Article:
John Nachbar – Managing a City Through Pandemic and Protest

When Culver City Crossroads spoke with City Manager John Nachbar on Thursday June 4, 2020, he was just about to confirm the 16th Update to the Public Order; the official statement on regulations during the pandemic, and consider the second day of National Guard presence at Fox Hills/Westfield Mall. 

CCCrossroads: What do you feel is your primary point of concern right now – the pandemic or the civil unrest? 

Nachbar: The pandemic is paramount. We have had so much city business changed and affected in so many ways by the coronavirus outbreak, it’s hard to even estimate, off the top of my head. I think that the challenge of really reimagining and recreating what our city looks like is going to be our main focus for a very long time. Not that the unrest is not important, it certainly is. My feeling is that the pandemic will continue to affect many more aspects of our daily lives. 

CCCrossroads: How is the city currently impacted?  

Nachbar: It’s been really unfortunate timing. We were just starting the process of reopening, and then we had to implement a curfew.  I’m optimistic that we are finished with the curfew. We don’t have any ongoing situations that would require it to continue. It creates a situation where there is suddenly a rule that people are not aware of, and then, without knowing it, they are rule breakers. It’s not necessary. We had ten retail businesses burglarized, but at this point, there seems little chance that looting or violence will increase in Culver City.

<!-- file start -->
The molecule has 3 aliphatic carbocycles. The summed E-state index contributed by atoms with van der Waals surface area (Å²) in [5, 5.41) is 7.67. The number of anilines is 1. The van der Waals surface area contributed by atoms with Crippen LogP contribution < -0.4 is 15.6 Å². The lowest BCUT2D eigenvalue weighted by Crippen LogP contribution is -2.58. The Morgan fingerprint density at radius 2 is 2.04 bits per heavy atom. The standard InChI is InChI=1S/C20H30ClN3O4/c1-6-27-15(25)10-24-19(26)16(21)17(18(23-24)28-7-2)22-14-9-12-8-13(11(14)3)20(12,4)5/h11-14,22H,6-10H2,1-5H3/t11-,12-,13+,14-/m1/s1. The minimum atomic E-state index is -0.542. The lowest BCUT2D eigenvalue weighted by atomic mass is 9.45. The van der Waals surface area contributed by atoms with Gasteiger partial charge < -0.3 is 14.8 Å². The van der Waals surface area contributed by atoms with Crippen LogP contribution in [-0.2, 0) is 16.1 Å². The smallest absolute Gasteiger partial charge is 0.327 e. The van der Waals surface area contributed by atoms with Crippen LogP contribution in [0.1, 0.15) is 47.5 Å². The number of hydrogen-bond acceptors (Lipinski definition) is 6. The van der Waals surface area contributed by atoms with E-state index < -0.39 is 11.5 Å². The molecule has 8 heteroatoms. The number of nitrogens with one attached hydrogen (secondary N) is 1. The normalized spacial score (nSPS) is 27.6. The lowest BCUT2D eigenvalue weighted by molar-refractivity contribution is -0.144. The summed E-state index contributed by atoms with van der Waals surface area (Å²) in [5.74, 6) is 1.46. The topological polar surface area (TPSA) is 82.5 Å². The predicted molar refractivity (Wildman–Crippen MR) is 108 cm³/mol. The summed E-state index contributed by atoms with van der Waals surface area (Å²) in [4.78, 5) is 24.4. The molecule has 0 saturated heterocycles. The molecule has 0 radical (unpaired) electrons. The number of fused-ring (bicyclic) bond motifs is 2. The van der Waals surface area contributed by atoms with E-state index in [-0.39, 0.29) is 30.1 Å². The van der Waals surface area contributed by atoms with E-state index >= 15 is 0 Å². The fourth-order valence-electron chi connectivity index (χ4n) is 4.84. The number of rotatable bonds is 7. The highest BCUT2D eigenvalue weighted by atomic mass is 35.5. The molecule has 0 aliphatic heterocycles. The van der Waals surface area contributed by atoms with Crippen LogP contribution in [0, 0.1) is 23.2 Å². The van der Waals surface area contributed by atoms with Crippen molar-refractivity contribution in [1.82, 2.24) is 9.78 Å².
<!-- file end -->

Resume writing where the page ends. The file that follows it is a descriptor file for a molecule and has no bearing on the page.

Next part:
CCCrossroads: How are you weighing the data in regards to reopening local business? 

Nachbar: We follow the lead from public health officials, particularly Dr. Barbara Ferrer of LA County.  But a lot of these meetings and events that have gone virtual, they are going to stay online. Our city council meetings will be virtual for the foreseeable future. Where ever we can minimize the risk [of COVID transmission] we need to take full advantage of the opportunity. 

CCCrossroads: Once things start to settle, do you see any kind of a silver lining for the city? Maybe less traffic? 

Nachbar: Sadly, I think that most of the traffic will return. But I do think this can be a moment for us to get serious – not just our city, but our whole culture- about taking on climate change. There were a lot of very smart people who knew that this [pandemic] was going to hit us eventually, and unhappily, when it did, we were simply unprepared. We know that climate change is on the way, and that we can prevent a lot problems, if we act in a timely fashion. 

 

Judith Martin-Straw

Ting Internet is in Culver City!

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